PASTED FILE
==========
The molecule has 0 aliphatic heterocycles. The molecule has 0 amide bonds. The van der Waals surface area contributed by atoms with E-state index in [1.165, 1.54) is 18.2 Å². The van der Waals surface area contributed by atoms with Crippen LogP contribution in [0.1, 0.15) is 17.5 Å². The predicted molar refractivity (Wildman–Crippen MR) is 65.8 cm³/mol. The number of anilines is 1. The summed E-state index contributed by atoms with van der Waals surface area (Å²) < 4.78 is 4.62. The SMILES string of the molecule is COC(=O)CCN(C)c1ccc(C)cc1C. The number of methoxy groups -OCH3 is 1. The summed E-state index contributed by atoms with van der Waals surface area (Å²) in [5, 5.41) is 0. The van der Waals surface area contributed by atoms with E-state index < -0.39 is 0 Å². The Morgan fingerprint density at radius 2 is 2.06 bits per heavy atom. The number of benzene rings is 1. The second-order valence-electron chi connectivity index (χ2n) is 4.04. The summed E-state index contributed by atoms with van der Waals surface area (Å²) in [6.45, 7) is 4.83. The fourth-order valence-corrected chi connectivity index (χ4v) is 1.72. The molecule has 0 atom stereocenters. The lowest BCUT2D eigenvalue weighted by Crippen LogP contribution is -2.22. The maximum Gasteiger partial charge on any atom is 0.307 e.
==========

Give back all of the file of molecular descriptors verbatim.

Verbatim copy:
The molecule has 0 aliphatic heterocycles. The molecule has 0 amide bonds. The van der Waals surface area contributed by atoms with E-state index in [1.165, 1.54) is 18.2 Å². The van der Waals surface area contributed by atoms with Crippen LogP contribution in [0.1, 0.15) is 17.5 Å². The predicted molar refractivity (Wildman–Crippen MR) is 65.8 cm³/mol. The number of anilines is 1. The summed E-state index contributed by atoms with van der Waals surface area (Å²) < 4.78 is 4.62. The SMILES string of the molecule is COC(=O)CCN(C)c1ccc(C)cc1C. The number of methoxy groups -OCH3 is 1. The summed E-state index contributed by atoms with van der Waals surface area (Å²) in [5, 5.41) is 0. The van der Waals surface area contributed by atoms with E-state index < -0.39 is 0 Å². The Morgan fingerprint density at radius 2 is 2.06 bits per heavy atom. The number of benzene rings is 1. The second-order valence-electron chi connectivity index (χ2n) is 4.04. The summed E-state index contributed by atoms with van der Waals surface area (Å²) in [6.45, 7) is 4.83. The fourth-order valence-corrected chi connectivity index (χ4v) is 1.72. The molecule has 0 atom stereocenters. The lowest BCUT2D eigenvalue weighted by Crippen LogP contribution is -2.22. The maximum Gasteiger partial charge on any atom is 0.307 e.